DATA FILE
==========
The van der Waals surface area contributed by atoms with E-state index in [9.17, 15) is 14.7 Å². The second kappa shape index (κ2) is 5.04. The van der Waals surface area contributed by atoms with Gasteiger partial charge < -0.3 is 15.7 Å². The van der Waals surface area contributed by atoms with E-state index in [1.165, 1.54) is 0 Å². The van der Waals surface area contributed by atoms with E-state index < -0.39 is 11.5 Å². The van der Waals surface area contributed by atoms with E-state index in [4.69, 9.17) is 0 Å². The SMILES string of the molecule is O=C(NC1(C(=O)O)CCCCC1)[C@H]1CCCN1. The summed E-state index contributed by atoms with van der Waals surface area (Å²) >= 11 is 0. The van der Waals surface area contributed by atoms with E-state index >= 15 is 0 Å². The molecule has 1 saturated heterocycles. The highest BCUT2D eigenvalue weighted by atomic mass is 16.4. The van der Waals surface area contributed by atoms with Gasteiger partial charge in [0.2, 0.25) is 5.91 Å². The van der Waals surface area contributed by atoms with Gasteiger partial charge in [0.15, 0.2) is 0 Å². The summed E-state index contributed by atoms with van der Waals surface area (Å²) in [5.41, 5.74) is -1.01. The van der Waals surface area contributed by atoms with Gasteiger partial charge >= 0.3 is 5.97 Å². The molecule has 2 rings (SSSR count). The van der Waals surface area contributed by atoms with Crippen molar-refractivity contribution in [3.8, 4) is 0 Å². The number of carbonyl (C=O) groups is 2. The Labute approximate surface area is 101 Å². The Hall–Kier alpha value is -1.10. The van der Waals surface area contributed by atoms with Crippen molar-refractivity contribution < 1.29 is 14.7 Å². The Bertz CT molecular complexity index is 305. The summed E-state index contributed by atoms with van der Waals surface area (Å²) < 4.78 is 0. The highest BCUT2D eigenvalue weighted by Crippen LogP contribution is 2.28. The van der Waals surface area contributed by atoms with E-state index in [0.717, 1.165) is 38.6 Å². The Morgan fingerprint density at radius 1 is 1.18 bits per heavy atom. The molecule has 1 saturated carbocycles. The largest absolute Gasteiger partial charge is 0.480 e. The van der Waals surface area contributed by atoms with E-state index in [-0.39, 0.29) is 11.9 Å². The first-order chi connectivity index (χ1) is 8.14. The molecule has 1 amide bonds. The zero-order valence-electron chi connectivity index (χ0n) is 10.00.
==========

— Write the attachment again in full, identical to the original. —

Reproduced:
The van der Waals surface area contributed by atoms with E-state index in [9.17, 15) is 14.7 Å². The second kappa shape index (κ2) is 5.04. The van der Waals surface area contributed by atoms with Gasteiger partial charge < -0.3 is 15.7 Å². The van der Waals surface area contributed by atoms with E-state index in [1.165, 1.54) is 0 Å². The van der Waals surface area contributed by atoms with E-state index < -0.39 is 11.5 Å². The van der Waals surface area contributed by atoms with E-state index in [4.69, 9.17) is 0 Å². The SMILES string of the molecule is O=C(NC1(C(=O)O)CCCCC1)[C@H]1CCCN1. The summed E-state index contributed by atoms with van der Waals surface area (Å²) >= 11 is 0. The van der Waals surface area contributed by atoms with E-state index >= 15 is 0 Å². The molecule has 1 saturated heterocycles. The highest BCUT2D eigenvalue weighted by atomic mass is 16.4. The van der Waals surface area contributed by atoms with Gasteiger partial charge in [0.2, 0.25) is 5.91 Å². The van der Waals surface area contributed by atoms with Gasteiger partial charge in [0.15, 0.2) is 0 Å². The summed E-state index contributed by atoms with van der Waals surface area (Å²) in [5.41, 5.74) is -1.01. The van der Waals surface area contributed by atoms with Gasteiger partial charge >= 0.3 is 5.97 Å². The molecule has 2 rings (SSSR count). The van der Waals surface area contributed by atoms with Crippen molar-refractivity contribution in [3.8, 4) is 0 Å². The number of carbonyl (C=O) groups is 2. The Labute approximate surface area is 101 Å². The Hall–Kier alpha value is -1.10. The van der Waals surface area contributed by atoms with Crippen molar-refractivity contribution < 1.29 is 14.7 Å². The Bertz CT molecular complexity index is 305. The summed E-state index contributed by atoms with van der Waals surface area (Å²) < 4.78 is 0. The highest BCUT2D eigenvalue weighted by Crippen LogP contribution is 2.28. The van der Waals surface area contributed by atoms with E-state index in [0.717, 1.165) is 38.6 Å². The Morgan fingerprint density at radius 1 is 1.18 bits per heavy atom. The molecule has 1 saturated carbocycles. The largest absolute Gasteiger partial charge is 0.480 e. The van der Waals surface area contributed by atoms with E-state index in [-0.39, 0.29) is 11.9 Å². The first-order chi connectivity index (χ1) is 8.14. The molecule has 1 amide bonds. The zero-order valence-electron chi connectivity index (χ0n) is 10.00.